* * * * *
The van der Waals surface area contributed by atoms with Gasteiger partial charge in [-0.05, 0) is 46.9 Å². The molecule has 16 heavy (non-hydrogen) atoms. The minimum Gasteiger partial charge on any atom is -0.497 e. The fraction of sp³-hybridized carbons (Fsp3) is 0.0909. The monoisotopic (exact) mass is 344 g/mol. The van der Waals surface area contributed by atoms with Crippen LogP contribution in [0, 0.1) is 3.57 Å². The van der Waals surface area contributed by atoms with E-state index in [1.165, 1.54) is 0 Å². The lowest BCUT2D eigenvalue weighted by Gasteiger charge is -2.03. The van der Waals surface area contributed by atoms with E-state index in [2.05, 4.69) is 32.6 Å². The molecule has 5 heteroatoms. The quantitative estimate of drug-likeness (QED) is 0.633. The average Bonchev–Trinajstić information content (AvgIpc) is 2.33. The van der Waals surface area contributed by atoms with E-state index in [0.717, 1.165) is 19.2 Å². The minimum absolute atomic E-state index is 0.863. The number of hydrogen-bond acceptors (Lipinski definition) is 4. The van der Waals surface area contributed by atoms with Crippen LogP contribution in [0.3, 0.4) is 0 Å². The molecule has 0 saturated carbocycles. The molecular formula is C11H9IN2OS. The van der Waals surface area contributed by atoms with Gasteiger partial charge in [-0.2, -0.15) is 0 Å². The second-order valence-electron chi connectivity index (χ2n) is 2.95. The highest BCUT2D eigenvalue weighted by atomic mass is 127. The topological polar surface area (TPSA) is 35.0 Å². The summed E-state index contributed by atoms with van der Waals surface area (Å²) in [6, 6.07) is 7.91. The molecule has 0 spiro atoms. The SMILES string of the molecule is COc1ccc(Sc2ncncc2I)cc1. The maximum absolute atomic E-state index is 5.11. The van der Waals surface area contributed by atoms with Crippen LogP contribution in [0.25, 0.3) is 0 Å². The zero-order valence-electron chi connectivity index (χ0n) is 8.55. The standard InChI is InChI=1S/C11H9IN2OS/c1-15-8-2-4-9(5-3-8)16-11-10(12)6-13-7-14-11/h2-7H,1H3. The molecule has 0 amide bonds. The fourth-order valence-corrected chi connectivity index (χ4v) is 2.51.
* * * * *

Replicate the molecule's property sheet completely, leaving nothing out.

The van der Waals surface area contributed by atoms with Gasteiger partial charge in [-0.05, 0) is 46.9 Å². The molecule has 16 heavy (non-hydrogen) atoms. The minimum Gasteiger partial charge on any atom is -0.497 e. The fraction of sp³-hybridized carbons (Fsp3) is 0.0909. The monoisotopic (exact) mass is 344 g/mol. The van der Waals surface area contributed by atoms with Crippen LogP contribution in [0, 0.1) is 3.57 Å². The van der Waals surface area contributed by atoms with E-state index in [1.165, 1.54) is 0 Å². The lowest BCUT2D eigenvalue weighted by Gasteiger charge is -2.03. The van der Waals surface area contributed by atoms with E-state index in [2.05, 4.69) is 32.6 Å². The molecule has 5 heteroatoms. The quantitative estimate of drug-likeness (QED) is 0.633. The average Bonchev–Trinajstić information content (AvgIpc) is 2.33. The van der Waals surface area contributed by atoms with E-state index in [0.717, 1.165) is 19.2 Å². The minimum absolute atomic E-state index is 0.863. The number of hydrogen-bond acceptors (Lipinski definition) is 4. The van der Waals surface area contributed by atoms with Crippen LogP contribution in [0.3, 0.4) is 0 Å². The molecule has 0 saturated carbocycles. The molecular formula is C11H9IN2OS. The van der Waals surface area contributed by atoms with Gasteiger partial charge in [-0.2, -0.15) is 0 Å². The second-order valence-electron chi connectivity index (χ2n) is 2.95. The highest BCUT2D eigenvalue weighted by atomic mass is 127. The topological polar surface area (TPSA) is 35.0 Å². The summed E-state index contributed by atoms with van der Waals surface area (Å²) in [6, 6.07) is 7.91. The molecule has 0 spiro atoms. The SMILES string of the molecule is COc1ccc(Sc2ncncc2I)cc1. The maximum absolute atomic E-state index is 5.11. The van der Waals surface area contributed by atoms with Crippen LogP contribution in [0.25, 0.3) is 0 Å². The zero-order valence-electron chi connectivity index (χ0n) is 8.55. The standard InChI is InChI=1S/C11H9IN2OS/c1-15-8-2-4-9(5-3-8)16-11-10(12)6-13-7-14-11/h2-7H,1H3. The molecule has 0 amide bonds. The fourth-order valence-corrected chi connectivity index (χ4v) is 2.51.